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Food produced by photosynthesis = moved around the plant via a transport system. there are two the Phloem and the Xylem.

The Phloem is made of living tissue. it transports Sugars ( that were made by photosynthesis) from the leaves to the rest of the plant.

The Xylem is a transport tissue that carries water and mineral ions from the soil to the rest of the plant.

 

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Glucose & Starch

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Glucose is converted into starch for storage.

Glucose = soluable ( dissolves in water )  and therefore would affect the balance of water in a plant if it stored large amounts of it.

Starch = insoluable ( does not dissolve in water ) and therefore enables the plant to store large amounts of it, without it's water balance being affected.

Main energy store in plants = Starch, which is found everywhere in the plant.  It is stored in the leaves - to provide energy for when its dark or light levels are low.

Starch can also be stored in Bulbs and Tubers.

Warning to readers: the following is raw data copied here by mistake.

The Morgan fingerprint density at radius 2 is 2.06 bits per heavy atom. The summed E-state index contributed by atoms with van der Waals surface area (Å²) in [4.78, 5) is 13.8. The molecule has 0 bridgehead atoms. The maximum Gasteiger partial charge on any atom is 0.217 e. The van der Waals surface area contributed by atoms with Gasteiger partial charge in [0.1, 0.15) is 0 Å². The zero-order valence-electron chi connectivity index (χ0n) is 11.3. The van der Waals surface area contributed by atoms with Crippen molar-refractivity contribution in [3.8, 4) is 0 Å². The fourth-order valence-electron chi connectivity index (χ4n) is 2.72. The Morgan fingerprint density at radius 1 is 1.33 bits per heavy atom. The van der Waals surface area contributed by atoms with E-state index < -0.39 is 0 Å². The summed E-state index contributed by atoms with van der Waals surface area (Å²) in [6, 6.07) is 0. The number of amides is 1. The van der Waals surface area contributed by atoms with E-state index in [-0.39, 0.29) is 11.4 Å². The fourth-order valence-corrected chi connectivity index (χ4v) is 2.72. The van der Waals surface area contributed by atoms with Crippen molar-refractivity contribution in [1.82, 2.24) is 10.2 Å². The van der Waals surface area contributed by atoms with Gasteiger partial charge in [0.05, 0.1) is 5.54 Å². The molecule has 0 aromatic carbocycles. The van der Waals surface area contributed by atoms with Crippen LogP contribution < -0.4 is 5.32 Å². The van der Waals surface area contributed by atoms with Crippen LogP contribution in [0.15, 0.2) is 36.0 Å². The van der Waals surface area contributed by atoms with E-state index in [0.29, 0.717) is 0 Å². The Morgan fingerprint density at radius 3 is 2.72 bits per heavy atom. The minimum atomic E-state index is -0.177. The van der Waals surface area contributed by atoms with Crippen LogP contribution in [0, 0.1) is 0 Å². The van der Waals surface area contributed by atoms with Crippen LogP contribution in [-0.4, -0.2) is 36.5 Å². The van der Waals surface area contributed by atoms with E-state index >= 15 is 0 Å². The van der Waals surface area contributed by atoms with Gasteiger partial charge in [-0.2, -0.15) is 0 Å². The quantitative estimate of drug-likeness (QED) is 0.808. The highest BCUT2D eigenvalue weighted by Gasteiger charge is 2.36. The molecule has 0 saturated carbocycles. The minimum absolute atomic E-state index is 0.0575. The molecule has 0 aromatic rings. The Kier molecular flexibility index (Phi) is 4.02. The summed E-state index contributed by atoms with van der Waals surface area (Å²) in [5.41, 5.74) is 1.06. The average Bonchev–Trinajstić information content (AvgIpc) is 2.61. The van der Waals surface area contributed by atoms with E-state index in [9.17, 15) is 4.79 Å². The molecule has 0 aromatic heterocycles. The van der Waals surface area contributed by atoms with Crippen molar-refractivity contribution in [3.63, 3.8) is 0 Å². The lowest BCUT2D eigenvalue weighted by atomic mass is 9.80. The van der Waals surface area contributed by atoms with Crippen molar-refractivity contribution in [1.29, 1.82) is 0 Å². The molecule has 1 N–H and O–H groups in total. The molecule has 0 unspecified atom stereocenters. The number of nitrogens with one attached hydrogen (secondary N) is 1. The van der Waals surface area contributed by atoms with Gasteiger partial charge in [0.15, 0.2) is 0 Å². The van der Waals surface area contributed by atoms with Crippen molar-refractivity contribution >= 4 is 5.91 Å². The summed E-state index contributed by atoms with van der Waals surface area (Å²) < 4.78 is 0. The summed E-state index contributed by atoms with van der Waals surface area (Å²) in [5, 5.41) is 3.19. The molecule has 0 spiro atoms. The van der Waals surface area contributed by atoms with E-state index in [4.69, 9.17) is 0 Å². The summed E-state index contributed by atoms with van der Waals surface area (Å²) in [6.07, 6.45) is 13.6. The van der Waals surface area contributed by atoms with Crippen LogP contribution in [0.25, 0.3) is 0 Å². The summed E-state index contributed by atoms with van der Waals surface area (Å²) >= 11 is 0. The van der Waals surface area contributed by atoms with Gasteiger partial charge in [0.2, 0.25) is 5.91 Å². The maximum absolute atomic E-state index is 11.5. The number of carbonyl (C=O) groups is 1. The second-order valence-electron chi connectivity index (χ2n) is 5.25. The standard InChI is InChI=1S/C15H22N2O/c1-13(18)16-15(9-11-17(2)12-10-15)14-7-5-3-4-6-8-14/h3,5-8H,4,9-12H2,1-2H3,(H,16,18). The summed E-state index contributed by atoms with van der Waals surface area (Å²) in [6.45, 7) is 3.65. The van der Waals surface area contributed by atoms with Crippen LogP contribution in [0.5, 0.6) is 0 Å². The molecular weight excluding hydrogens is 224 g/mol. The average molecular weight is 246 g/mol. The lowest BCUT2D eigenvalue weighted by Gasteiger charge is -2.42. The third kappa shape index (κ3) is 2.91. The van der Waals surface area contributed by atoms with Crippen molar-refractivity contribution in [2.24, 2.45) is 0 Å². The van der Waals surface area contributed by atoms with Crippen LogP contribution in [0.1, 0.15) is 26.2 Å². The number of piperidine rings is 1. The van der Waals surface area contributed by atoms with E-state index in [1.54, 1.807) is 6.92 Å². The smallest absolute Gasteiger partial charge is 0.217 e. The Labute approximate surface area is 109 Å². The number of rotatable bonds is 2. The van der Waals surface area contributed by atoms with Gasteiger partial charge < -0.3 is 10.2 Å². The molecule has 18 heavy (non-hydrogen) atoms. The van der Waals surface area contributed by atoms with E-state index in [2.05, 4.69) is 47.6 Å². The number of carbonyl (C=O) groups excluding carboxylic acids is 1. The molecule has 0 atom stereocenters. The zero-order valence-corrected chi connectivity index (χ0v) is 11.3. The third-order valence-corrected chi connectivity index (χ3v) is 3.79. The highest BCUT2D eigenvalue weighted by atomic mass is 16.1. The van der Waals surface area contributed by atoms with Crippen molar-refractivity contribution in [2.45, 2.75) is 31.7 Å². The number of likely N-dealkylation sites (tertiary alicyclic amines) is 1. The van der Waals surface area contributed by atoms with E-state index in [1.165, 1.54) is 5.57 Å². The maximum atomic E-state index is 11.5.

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Plants needing NITRATES.

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Plants need minerals and vitamins for healthy growth.

Plants need Nitrates because: Photosynthesis only produces carbyohydrates, and a plant also needs protein to act as Enzymes and to make up the cytoplasm and the membranes.

Nitrates are needed, as proteins are made up of amino acids ( which contain carbon hydrogen oxygen and nitrogen ). Plants find Nitrates in the soil.

the nitrates are dissolved in wter and taken up into the plant via the roots.

Symptoms of Nitrate Deficiency: Stunted growth. ( So it's small. )

 

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Plants needing MAGNESIUM.

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Plants need Magnesium to make Chlorophyll.

Magnesium = vital as chlorophyll = vital for photosynthesis to occur.

Symptoms of Magnesium defiency: pale and yellowish areas on leaves. ( due to a lack of chlorophyll. )